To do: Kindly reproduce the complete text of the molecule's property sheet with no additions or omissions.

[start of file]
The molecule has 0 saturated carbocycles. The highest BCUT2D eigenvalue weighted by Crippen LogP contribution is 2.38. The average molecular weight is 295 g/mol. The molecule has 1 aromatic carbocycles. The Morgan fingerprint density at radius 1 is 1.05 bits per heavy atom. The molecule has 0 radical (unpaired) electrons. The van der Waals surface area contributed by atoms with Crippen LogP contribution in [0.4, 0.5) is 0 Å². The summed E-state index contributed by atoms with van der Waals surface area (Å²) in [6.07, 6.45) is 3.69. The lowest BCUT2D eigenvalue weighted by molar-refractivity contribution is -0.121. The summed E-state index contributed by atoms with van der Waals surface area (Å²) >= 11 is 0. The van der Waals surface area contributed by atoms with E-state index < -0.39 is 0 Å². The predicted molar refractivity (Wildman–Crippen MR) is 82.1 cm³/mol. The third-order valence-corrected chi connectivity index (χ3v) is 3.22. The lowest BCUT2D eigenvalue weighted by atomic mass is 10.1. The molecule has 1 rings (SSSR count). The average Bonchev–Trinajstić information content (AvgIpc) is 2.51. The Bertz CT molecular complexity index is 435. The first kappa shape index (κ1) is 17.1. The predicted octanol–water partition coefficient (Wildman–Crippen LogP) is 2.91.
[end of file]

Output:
The molecule has 0 saturated carbocycles. The highest BCUT2D eigenvalue weighted by Crippen LogP contribution is 2.38. The average molecular weight is 295 g/mol. The molecule has 1 aromatic carbocycles. The Morgan fingerprint density at radius 1 is 1.05 bits per heavy atom. The molecule has 0 radical (unpaired) electrons. The van der Waals surface area contributed by atoms with Crippen LogP contribution in [0.4, 0.5) is 0 Å². The summed E-state index contributed by atoms with van der Waals surface area (Å²) in [6.07, 6.45) is 3.69. The lowest BCUT2D eigenvalue weighted by molar-refractivity contribution is -0.121. The summed E-state index contributed by atoms with van der Waals surface area (Å²) >= 11 is 0. The van der Waals surface area contributed by atoms with E-state index < -0.39 is 0 Å². The predicted molar refractivity (Wildman–Crippen MR) is 82.1 cm³/mol. The third-order valence-corrected chi connectivity index (χ3v) is 3.22. The lowest BCUT2D eigenvalue weighted by atomic mass is 10.1. The molecule has 1 rings (SSSR count). The average Bonchev–Trinajstić information content (AvgIpc) is 2.51. The Bertz CT molecular complexity index is 435. The first kappa shape index (κ1) is 17.1. The predicted octanol–water partition coefficient (Wildman–Crippen LogP) is 2.91.